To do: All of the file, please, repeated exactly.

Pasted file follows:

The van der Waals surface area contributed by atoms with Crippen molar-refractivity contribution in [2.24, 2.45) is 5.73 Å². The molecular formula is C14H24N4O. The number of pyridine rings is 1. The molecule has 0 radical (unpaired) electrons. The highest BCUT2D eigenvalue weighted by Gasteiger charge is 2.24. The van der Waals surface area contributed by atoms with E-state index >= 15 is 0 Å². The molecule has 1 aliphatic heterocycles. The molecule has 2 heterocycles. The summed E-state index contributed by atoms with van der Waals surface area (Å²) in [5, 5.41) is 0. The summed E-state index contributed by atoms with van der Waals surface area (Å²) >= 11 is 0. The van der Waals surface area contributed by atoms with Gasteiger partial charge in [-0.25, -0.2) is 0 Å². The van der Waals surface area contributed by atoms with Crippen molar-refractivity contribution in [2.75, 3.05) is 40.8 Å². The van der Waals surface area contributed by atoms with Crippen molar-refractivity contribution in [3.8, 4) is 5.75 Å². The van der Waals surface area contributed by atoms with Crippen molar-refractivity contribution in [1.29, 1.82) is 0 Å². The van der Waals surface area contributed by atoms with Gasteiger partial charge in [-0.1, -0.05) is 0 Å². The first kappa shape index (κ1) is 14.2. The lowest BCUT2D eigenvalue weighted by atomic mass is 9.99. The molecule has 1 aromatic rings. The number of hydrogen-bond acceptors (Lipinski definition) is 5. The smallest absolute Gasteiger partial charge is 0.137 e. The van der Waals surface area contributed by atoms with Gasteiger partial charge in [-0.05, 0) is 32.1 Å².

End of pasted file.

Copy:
The van der Waals surface area contributed by atoms with Crippen molar-refractivity contribution in [2.24, 2.45) is 5.73 Å². The molecular formula is C14H24N4O. The number of pyridine rings is 1. The molecule has 0 radical (unpaired) electrons. The highest BCUT2D eigenvalue weighted by Gasteiger charge is 2.24. The van der Waals surface area contributed by atoms with E-state index >= 15 is 0 Å². The molecule has 1 aliphatic heterocycles. The molecule has 2 heterocycles. The summed E-state index contributed by atoms with van der Waals surface area (Å²) in [5, 5.41) is 0. The summed E-state index contributed by atoms with van der Waals surface area (Å²) >= 11 is 0. The van der Waals surface area contributed by atoms with Gasteiger partial charge in [-0.25, -0.2) is 0 Å². The van der Waals surface area contributed by atoms with Crippen molar-refractivity contribution in [2.75, 3.05) is 40.8 Å². The van der Waals surface area contributed by atoms with Crippen molar-refractivity contribution in [3.8, 4) is 5.75 Å². The van der Waals surface area contributed by atoms with Crippen molar-refractivity contribution in [1.29, 1.82) is 0 Å². The van der Waals surface area contributed by atoms with Gasteiger partial charge in [-0.1, -0.05) is 0 Å². The first kappa shape index (κ1) is 14.2. The lowest BCUT2D eigenvalue weighted by atomic mass is 9.99. The molecule has 1 aromatic rings. The number of hydrogen-bond acceptors (Lipinski definition) is 5. The smallest absolute Gasteiger partial charge is 0.137 e. The van der Waals surface area contributed by atoms with Gasteiger partial charge in [-0.05, 0) is 32.1 Å².